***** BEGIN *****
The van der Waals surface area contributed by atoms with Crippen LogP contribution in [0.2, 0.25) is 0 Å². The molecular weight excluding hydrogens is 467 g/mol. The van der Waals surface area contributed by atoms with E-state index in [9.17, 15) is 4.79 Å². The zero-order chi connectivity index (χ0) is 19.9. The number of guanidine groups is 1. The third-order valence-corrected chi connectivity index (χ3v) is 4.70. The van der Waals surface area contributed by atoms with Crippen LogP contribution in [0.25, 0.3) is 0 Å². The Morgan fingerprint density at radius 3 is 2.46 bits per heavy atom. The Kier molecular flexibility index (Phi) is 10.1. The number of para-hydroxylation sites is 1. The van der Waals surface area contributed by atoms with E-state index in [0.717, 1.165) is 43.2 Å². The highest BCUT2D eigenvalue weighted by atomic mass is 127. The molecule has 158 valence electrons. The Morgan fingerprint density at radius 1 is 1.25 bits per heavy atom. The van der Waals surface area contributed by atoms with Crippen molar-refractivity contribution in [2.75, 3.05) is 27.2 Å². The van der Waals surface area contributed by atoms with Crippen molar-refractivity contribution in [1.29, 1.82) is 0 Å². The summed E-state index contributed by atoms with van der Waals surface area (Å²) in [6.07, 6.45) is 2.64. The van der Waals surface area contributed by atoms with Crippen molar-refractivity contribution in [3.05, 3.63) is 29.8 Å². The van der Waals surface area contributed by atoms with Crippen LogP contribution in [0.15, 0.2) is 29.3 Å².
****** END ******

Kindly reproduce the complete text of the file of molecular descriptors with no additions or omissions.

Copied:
The van der Waals surface area contributed by atoms with Crippen LogP contribution in [0.2, 0.25) is 0 Å². The molecular weight excluding hydrogens is 467 g/mol. The van der Waals surface area contributed by atoms with E-state index in [9.17, 15) is 4.79 Å². The zero-order chi connectivity index (χ0) is 19.9. The number of guanidine groups is 1. The third-order valence-corrected chi connectivity index (χ3v) is 4.70. The van der Waals surface area contributed by atoms with Crippen LogP contribution in [0.25, 0.3) is 0 Å². The Morgan fingerprint density at radius 3 is 2.46 bits per heavy atom. The Kier molecular flexibility index (Phi) is 10.1. The number of para-hydroxylation sites is 1. The van der Waals surface area contributed by atoms with E-state index in [0.717, 1.165) is 43.2 Å². The highest BCUT2D eigenvalue weighted by atomic mass is 127. The molecule has 158 valence electrons. The Morgan fingerprint density at radius 1 is 1.25 bits per heavy atom. The van der Waals surface area contributed by atoms with Crippen molar-refractivity contribution in [2.75, 3.05) is 27.2 Å². The van der Waals surface area contributed by atoms with Crippen molar-refractivity contribution in [1.29, 1.82) is 0 Å². The summed E-state index contributed by atoms with van der Waals surface area (Å²) in [6.07, 6.45) is 2.64. The van der Waals surface area contributed by atoms with Crippen molar-refractivity contribution in [3.05, 3.63) is 29.8 Å². The van der Waals surface area contributed by atoms with Crippen LogP contribution in [0.15, 0.2) is 29.3 Å².